Wanna learn non sufficient funds bank reconciliation? Read on.
Reconciling non-sufficient funds (NSF) is a task that looks difficult to accomplish, feels like a burden, and seems like only accountants can do it.
However, the task is easy to do.
First, you need to learn what are non-sufficient funds?
What are non-sufficient funds?
According to Investopedia:
Non-sufficient funds (NSF), or insufficient funds, is the status of a checking account that does not have enough money to cover all transactions.
Hence, when you are speaking of nonsufficient funds bank reconciliation, it must be a check from customers with no funds.
Where to start the reconciliation?
Let’s start when the customer pays obligation with a check.
As an accountant, you would record the transaction as:
Debit: Cash on Hand - Treasury Credit: Accounts Receivable/Sales Income
Next, the journal entry for deposit is:
Debit:Cash in Bank Credit: Cash on Hand - Treasury
Accounting Entries for the Bank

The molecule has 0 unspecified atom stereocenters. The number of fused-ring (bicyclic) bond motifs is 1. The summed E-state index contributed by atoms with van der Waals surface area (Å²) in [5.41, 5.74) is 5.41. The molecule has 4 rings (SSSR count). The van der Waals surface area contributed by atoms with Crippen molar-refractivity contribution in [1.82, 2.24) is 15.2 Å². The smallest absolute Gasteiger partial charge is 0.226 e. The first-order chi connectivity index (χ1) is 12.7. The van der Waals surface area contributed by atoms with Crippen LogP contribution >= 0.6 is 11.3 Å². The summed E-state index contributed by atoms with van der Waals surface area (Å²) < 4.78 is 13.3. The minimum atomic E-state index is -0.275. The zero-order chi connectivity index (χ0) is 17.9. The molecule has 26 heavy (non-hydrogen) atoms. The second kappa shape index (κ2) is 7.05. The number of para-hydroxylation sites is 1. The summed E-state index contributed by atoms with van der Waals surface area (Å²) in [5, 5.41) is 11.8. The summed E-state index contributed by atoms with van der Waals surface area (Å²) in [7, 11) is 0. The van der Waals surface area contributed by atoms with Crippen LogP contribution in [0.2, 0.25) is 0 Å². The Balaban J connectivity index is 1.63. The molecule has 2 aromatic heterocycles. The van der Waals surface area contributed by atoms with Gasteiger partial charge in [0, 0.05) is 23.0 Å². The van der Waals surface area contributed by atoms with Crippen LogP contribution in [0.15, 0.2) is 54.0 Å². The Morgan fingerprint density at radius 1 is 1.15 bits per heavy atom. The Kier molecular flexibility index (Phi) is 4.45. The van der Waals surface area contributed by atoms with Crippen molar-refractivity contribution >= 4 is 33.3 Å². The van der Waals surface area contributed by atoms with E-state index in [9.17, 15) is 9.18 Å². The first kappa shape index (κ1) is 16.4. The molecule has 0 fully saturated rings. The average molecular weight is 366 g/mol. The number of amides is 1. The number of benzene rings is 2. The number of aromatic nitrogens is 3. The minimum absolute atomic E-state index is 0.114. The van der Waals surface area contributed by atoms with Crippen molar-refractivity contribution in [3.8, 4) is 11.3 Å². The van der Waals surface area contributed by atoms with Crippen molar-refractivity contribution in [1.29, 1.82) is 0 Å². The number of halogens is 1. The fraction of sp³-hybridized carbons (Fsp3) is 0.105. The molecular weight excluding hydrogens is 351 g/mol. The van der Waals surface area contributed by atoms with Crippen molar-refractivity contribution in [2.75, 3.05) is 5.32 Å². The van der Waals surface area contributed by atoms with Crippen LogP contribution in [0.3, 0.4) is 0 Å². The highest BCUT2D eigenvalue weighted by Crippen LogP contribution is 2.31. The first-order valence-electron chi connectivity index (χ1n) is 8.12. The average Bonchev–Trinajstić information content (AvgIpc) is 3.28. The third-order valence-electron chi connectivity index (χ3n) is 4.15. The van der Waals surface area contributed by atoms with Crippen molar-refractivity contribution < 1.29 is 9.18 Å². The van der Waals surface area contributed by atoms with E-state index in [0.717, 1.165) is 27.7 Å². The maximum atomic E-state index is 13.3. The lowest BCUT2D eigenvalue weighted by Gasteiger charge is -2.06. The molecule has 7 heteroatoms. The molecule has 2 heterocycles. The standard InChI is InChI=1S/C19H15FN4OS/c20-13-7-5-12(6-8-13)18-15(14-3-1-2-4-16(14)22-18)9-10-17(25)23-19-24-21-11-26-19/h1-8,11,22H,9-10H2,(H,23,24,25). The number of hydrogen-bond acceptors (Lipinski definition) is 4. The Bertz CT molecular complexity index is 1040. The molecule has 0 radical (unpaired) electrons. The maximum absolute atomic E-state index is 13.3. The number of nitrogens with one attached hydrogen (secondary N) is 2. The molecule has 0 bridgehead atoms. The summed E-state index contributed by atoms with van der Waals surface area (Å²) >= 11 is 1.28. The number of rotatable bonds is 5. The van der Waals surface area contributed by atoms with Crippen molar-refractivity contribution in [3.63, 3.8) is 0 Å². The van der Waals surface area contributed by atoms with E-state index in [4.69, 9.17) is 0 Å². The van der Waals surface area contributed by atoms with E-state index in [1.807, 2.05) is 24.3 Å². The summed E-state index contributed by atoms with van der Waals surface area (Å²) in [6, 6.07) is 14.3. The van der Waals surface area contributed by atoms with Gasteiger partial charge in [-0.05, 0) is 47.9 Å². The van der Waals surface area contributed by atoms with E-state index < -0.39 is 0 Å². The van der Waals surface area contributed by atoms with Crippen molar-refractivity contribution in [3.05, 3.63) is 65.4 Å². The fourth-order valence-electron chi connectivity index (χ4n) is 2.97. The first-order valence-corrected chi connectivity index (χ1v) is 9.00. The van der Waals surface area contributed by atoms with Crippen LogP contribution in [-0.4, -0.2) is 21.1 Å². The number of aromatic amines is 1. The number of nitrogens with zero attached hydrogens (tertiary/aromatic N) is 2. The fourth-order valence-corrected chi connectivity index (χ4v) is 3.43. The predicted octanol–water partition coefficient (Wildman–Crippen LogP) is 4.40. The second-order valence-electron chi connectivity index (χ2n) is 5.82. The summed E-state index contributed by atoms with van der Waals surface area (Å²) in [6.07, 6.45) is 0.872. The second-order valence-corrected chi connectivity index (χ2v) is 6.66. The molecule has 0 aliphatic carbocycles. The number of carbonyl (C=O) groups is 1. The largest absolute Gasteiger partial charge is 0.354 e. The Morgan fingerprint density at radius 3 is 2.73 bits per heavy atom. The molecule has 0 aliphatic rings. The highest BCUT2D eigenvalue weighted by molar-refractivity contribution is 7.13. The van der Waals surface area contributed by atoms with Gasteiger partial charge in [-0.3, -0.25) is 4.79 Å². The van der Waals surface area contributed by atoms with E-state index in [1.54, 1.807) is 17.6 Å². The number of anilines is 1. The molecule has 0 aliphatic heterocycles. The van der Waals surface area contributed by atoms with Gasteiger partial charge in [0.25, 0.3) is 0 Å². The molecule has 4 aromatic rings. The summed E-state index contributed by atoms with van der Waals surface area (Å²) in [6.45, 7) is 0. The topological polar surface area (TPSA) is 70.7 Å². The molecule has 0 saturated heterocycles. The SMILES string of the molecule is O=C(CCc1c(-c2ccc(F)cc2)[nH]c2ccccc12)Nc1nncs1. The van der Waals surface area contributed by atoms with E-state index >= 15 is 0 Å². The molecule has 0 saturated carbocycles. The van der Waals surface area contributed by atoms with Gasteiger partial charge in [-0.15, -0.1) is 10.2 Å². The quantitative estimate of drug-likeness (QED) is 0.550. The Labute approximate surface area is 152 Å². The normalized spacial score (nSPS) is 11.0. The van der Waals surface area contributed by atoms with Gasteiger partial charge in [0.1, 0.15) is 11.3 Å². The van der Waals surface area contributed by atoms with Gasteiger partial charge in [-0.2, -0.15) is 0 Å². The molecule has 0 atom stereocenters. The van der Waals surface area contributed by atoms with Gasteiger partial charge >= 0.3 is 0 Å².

When a depositor sends checks, a bank would record the receipt as:
Debit: Cash Credit Accounts Payable-Customer's Deposits
The credit may vary on the location of the bank. its country will dictate it.
Here, we assume accounts payable (for operations).
When the bank knows the check to be insuficient, the bank will debit the payable account and assigns it NSF.
Debit:Accounts Payable-Customer's Deposits Credit: Cash
NSF checks are usually shown in the debit side of the depositor’s bank statement.
What do we notice here?
There are two entries in the bank statement when there is a non-sufficient fund.
Credit Accounts Payable-Customer's Deposits and then... Debit:Accounts Payable-Customer's Deposits
When reconciling non-sufficient funds in a bank reconciliation, you can look for these entries.
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